guilty of professional misconduct, but the message seems to have been sent
to other legal professionals about the risks of advocating for victims when the
State is seeking very hard to ignore them.
The NSW legal system thus comprehensively ensured, via the available judicial
discretion, that "the guiding principle in the assessment of damages", as defined in
Johnson v Perez (1988) 82 ALR 587, should not apply to Hart.
Just to make quite sure, at Hart's appeal the leading judge turned out to be one of the
three NSW Appeal Court judges who had sat on Hart's complaints to the Medical
Board of NSW and who had then not only stopped Hart's complaints to the Board but
also found Hart to have abused due process in making his complaint to the Board.
The appeal result was thus no surprise to all those who knew the history of the case.
But as NSW judges have no formal code of conduct to worry about, when complaints
were made by a community organisation the leading judge in the appeal was found by
the NSW Judicial Commission (which naturally is yet another independent body
which under its Act does not have to explain its decisions to anyone) to have done
nothing wrong at all. All the lose ends were thus neatly tied up.
This neat packaging was supported by both NSW and Australian governments who
could refuse to comply with obligations under international covenants to provide "an
effective remedy" for the violations committed by virtue of the doctrine of the
separation of powers which they claim make it impossible for them (so they say by
letter and on TV ) to interfere with the operation of the courts, the DPP and Legal Aid
Commission etc.The doctrine of the separation of powers is widely used by
government in Australia as a means of avoiding passing any official comment on
cases which the victims feel are serious abuses of human rights.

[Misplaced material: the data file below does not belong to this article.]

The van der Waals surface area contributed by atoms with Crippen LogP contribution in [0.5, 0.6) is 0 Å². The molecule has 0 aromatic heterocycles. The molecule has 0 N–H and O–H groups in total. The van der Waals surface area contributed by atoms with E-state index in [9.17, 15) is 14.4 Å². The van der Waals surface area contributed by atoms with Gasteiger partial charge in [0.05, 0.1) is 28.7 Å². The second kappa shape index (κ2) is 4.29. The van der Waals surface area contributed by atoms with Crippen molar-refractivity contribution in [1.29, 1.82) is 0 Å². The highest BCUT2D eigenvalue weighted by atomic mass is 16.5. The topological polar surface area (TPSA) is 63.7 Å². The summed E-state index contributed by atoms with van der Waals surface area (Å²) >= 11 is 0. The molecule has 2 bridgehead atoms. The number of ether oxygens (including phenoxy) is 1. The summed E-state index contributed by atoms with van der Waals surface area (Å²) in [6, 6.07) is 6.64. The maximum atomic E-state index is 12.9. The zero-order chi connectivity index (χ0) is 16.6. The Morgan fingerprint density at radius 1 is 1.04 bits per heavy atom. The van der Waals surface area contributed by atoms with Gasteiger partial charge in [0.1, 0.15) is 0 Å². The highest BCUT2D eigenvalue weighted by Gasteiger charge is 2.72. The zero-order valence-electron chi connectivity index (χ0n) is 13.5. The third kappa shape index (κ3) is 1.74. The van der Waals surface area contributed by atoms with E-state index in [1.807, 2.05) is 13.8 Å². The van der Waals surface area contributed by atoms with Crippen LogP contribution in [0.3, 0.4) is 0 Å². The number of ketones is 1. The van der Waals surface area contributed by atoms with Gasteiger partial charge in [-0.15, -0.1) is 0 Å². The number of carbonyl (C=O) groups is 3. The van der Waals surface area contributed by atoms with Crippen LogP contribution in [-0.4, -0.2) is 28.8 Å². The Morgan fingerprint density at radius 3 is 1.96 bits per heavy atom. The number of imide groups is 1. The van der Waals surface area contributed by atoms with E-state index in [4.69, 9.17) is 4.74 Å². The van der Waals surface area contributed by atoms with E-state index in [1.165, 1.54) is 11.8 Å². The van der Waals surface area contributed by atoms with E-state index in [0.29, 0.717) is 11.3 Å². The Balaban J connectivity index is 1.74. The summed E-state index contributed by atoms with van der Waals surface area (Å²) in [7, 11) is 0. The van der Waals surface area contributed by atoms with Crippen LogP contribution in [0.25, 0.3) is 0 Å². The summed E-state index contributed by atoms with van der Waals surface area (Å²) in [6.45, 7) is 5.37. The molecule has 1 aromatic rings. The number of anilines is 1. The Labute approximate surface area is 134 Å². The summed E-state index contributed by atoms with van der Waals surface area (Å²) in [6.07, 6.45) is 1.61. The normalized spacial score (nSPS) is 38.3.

The outcome for Barry Hart is that his mental and physical health has been
destroyed, his professional career ruined, his wealth, and the limited compensation
via the jury trial, distributed between various legal professionals in legal fees, and he
has been left with quite unpayable debts (probably over well $200,000) to the
government (i.e. to the courts and legal aid). Government has chosen to hang this
debt over his head for many years, like a sword of Damocles so putting much
pressure on Mr Hart. Logically this may be because if they wait for his remaining
parent (who owns a house) to die they can then start bankruptcy action against him
with a hope of getting at least some of the money, whereas since legal fees had
stripped Hart of substance years ago they would have got very little, if anything at all,
if they had already taken such action.
Because Australian governments do not comply with international treaties they have
signed and ratified Hart has no recourse.
Hart's case is just one of many where victims of medical abuse have been demolished
by 'the system' when they dared to complain. Hart's case is unusual in that he did not
just give up much sooner, as is normally the case.
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(C) One Voice One People. Last updated: March 2000